History Of The Uffizi Gallery
The House of Medici put Florence on the world map - a wealthy banking family that made the city a centre of power and finance. Rising to power in the 13th century, the Medici family helmed by Cosimo de’ Medici was a patron of several artists and sculptures and amassed a wealth of artwork. They started housing the artwork in their Uffizi building, which later on became a museum after the end of the Medici family. This collection includes extraordinary works including paintings and sculptures dating from the Middle Ages to the Renaissance.
The artists displayed include Giotto, Simone Martini, Piero della Francesca, Beato Angelico, Mantegna, Correggio, Leonardo, Raffaello, Michelangelo, Filippo Lippi, Botticelli, and Caravaggio. Today, the Uffizi Gallery is one of the most visited art galleries in the world and over 2 million tourists visit it each year. Here is a guide on how to make the most of your visit to the Uffizi Gallery, what to see, how to explore and how to skip the line.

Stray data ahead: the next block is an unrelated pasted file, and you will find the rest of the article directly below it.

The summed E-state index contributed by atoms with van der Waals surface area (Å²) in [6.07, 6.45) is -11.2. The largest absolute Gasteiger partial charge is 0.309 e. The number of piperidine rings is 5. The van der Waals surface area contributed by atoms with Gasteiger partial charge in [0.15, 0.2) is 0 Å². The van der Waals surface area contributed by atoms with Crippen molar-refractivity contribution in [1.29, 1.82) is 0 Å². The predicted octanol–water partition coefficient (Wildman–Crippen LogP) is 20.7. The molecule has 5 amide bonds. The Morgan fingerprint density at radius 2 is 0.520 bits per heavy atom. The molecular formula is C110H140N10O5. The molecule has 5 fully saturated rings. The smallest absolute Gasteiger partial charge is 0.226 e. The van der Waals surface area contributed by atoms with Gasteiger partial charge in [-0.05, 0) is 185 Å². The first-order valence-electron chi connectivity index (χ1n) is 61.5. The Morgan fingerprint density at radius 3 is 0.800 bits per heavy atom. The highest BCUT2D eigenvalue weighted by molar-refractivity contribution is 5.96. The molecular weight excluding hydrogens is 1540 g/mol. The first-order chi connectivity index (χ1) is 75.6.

History of the Uffizi Gallery
The Uffizi Gallery was commissioned in 1560 by Cosimo I de Medici, the first Grand Duke of Tuscany to house the administrative and legislative offices of Florence. The word ‘Uffizi’ itself means Offices and the building was designed as a U-Shaped structure, resembling a streetscape. The long corridor ends at the River Arno where you can view the Ponte Vecchio through a screen. The architect of the building was Giorgio Vasari, who also designed a unique corridor that would connect Uffizi to the Pitti Palace over the Ponte Vecchio.
Right from 1581, the top floor was used to house the artworks and collections of the family. The collection kept growing and the top floor was divided into rooms to store the artworks properly. In 1743, the last Medici, Anna Maria Luisa de Medici signed the Family Pact which bequeathed everything to the state of Tuscany and guaranteed that none of the artwork would leave Florence. The museum as we know it was opened in 1769, although a few works have been shifted to other museums in Florence. The New Uffizi Project made sure that new rooms were added and more collections were on display.